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Southwest Light Rail is an investment in equity

The Southwest Light Rail has three stops that will serve the Northside: the Royalston, Van White and Penn Avenue stations.

The Southwest Light Rail has three stops that will serve the Northside: the Royalston, Van White and Penn Avenue stations.
Courtesy of the Metropolitan Council

We are glad that Julie Sabo is raising important questions about transit equity for underserved communities. But she is mistaken in arguing that Southwest Light Rail is not an equity line.

The Southwest Light Rail line is an investment in equity, even if it does not address all of the disparities that our disadvantaged communities have faced. There is no magic train or perfect alignment that can fix the decades of disinvestment experienced by communities of color in the region. But if we let perfection be the enemy of the good, how much longer would our communities wait for investment?

The Southwest Light Rail has three stops that will serve the Northside: the Royalston, Van White and Penn Avenue stations. The Royalston station is within walking distance of the Heritage Park community. The Van White station provides easy access to the Harrison neighborhood. And the Penn Avenue station will connect with one bus transfer to the Penn Avenue corridor – the backbone of the Northside.

It’s no secret that the Twin Cities have some of the largest employment gaps in the country. African-American residents have suffered unemployment at nearly three times the rate of white residents. These stops will provide critical access to jobs for northsiders; additionally, the line will provide opportunities to underserved communities in cities like Hopkins and Eden Prairie.

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Sabo dismisses the equity impact of the Van White station, even while acknowledging that the Harrison neighborhood, where she says income “hovers around the poverty line,” is close by (a five-minute walk, in fact). It might be useful for Sabo to join Harrison residents in a walk-through of the area, and then she’d realize that Lowry Hill residents are not closest to that station, even if they were provided with the rapelling gear necessary to navigate the terrain.  

The long-ignored Harrison neighborhood has spent the last decade working to make sure that the area around the Van White station has the opportunity to grow and become a centerpiece of redevelopment and new housing construction. The Harrison neighborhood successfully opposed an attempt by county and city officials to place extensive train storage on the site because they did not want it to trim back the 3,000 housing units or the 5,000- 6,000 jobs proposed in the neighborhood-endorsed Bassett Creek Valley (BCV) master plan. Those new households and jobs figures are not included in current ridership projections for the station – once Ryan Companies starts to develop this site, it will become a thriving, catalytic addition to the city of Minneapolis.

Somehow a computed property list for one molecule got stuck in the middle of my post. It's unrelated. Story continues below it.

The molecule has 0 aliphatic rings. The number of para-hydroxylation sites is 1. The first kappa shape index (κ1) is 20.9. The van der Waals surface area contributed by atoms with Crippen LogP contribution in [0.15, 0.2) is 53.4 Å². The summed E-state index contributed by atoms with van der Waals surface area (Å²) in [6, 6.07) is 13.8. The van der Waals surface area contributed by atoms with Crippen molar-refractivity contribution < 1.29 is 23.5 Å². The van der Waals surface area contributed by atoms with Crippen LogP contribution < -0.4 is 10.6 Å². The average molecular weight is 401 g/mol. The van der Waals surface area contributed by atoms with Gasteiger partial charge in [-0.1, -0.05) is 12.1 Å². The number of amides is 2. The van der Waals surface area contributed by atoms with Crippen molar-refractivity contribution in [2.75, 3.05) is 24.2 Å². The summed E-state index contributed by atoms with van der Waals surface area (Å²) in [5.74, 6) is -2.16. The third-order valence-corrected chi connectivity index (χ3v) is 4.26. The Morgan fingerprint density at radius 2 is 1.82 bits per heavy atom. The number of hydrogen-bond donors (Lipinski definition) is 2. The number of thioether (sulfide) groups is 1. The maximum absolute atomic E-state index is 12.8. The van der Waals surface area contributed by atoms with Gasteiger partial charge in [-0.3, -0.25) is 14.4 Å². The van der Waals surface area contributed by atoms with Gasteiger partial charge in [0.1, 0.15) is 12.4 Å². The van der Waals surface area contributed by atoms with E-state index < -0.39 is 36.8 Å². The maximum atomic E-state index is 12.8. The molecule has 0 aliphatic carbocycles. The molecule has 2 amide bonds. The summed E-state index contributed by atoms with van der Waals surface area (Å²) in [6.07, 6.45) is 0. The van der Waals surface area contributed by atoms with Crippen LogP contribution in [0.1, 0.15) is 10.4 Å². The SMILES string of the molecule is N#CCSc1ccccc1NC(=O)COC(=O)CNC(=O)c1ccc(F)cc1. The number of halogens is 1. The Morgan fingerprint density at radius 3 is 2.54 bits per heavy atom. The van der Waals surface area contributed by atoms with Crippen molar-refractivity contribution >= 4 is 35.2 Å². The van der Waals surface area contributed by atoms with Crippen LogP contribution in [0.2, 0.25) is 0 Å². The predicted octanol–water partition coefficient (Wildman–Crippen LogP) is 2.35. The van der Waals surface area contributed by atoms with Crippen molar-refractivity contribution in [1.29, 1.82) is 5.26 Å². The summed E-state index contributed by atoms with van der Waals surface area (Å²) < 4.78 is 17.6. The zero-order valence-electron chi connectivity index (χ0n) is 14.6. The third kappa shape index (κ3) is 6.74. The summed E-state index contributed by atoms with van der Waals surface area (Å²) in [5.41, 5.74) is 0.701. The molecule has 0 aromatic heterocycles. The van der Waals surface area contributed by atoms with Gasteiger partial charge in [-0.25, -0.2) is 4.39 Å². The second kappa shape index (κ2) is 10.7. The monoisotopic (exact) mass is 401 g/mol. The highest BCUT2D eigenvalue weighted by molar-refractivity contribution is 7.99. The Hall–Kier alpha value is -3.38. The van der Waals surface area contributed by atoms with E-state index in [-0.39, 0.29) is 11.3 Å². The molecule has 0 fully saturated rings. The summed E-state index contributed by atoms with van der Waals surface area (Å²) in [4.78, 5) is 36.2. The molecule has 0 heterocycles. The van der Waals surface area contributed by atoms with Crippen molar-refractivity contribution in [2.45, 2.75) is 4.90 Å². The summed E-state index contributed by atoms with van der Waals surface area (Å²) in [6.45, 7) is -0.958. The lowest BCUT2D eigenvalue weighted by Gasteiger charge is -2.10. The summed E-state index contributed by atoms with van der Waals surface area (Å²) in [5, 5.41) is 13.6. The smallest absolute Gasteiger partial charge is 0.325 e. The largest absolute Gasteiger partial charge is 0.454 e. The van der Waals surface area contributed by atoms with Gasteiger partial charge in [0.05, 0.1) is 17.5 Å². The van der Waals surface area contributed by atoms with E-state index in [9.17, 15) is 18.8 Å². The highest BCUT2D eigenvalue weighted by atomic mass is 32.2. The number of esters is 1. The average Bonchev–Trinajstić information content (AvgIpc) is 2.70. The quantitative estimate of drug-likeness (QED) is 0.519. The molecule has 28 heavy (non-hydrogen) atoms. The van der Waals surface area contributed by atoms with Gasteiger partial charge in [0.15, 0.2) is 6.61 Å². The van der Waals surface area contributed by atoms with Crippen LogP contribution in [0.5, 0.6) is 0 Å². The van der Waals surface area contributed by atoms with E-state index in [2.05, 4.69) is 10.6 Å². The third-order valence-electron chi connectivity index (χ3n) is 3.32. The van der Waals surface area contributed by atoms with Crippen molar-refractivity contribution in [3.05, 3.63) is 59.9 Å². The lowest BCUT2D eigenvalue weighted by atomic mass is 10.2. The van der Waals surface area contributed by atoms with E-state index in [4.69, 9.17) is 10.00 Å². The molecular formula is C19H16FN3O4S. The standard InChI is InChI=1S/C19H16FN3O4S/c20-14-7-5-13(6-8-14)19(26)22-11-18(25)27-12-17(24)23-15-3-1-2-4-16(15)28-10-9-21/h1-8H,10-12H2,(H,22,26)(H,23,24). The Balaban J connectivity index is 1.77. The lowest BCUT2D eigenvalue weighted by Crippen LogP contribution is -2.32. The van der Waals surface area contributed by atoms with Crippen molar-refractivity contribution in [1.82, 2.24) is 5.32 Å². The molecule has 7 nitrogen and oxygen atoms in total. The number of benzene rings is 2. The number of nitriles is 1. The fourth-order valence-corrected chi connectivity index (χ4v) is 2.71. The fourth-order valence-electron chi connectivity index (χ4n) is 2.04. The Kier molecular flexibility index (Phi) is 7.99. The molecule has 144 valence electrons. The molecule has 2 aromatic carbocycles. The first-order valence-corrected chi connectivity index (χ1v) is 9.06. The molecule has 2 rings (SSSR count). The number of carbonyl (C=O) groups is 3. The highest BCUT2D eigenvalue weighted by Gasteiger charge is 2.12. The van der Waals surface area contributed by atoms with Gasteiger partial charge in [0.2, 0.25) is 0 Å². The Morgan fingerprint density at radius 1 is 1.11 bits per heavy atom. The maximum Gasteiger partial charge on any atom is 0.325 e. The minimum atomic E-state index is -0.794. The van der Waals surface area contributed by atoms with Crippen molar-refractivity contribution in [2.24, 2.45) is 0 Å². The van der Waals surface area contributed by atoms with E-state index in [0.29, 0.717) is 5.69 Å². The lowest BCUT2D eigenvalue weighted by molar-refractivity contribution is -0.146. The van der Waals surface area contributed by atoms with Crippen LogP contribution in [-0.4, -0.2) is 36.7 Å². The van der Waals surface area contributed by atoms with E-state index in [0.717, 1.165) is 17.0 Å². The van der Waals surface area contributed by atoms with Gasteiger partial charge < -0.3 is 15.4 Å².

A vision of revitalization

The Harrison redevelopment plan includes the vision of revitalization through transit-oriented development, envisioning acres of housing, retail/office and public green space. For a neighborhood that felt the full blow of the housing crash and has been a historic dumping ground (including polluted superfund sites and the city’s impound lot), Southwest Light Rail will provide investment, access to jobs, and a meaningful step toward economic growth. It deserves a chance to succeed.

Harrison residents and local elected leaders understand the “multiplier effect” of transit-oriented development. Dozens of owners of light-industrial properties near the Van White and Royalston stations are ready to reinvest in new commercial and retail properties. That wave of economic activity will sweep in to revitalize portions of Glenwood Ave. N., a forgotten commercial corridor. Add in the other planned transit enhancements envisioned for north Minneapolis, and you have the infrastructure pieces in place for access to a regional system of social benefits and economic connectivity.

Thanks to state and regional commitment to equitable hiring goals, the Central Corridor LRT project exceeded its 18 percent hiring goals for construction workers of color (filling an estimated 150 jobs that produced $5 million in wages). Southwest LRT’s equitable hiring goal is much larger, at 32 percent, and will create even greater construction career opportunities for people of color. This will provide a huge benefit.

The real decision

Finally, Sabo wonders if there would be a “smarter, equity based use of 1.5 billion transit dollars.” The decision is not between building the rail and building something else. It is between investing $1.5 billion dollars in economic development, including a substantial amount in underserved communities, or investing zero. Half of the project is paid for by the federal government, but we are competing with other cities for this money, and it can be taken away.

We call for the Northside and all stakeholders who care about equity to demand progress on a line that begins to address the issues we face. We have to start the hard work of growing our communities and our region by investing in a modern transportation network. With all due respect to Sabo, our communities are not “the same team that always wins.” We fail to see any upside to losing out on investments that connect our communities to jobs and economic opportunity. It is time to build Southwest.

Vicki Moore is a Harrison resident and Fifth Ward representative to the Bassett Creek Valley Redevelopment Oversight Committee. Ishmael Israel is the executive director of the Northside Residents Redevelopment Council. Louis King is the president of Summit Academy OIC.

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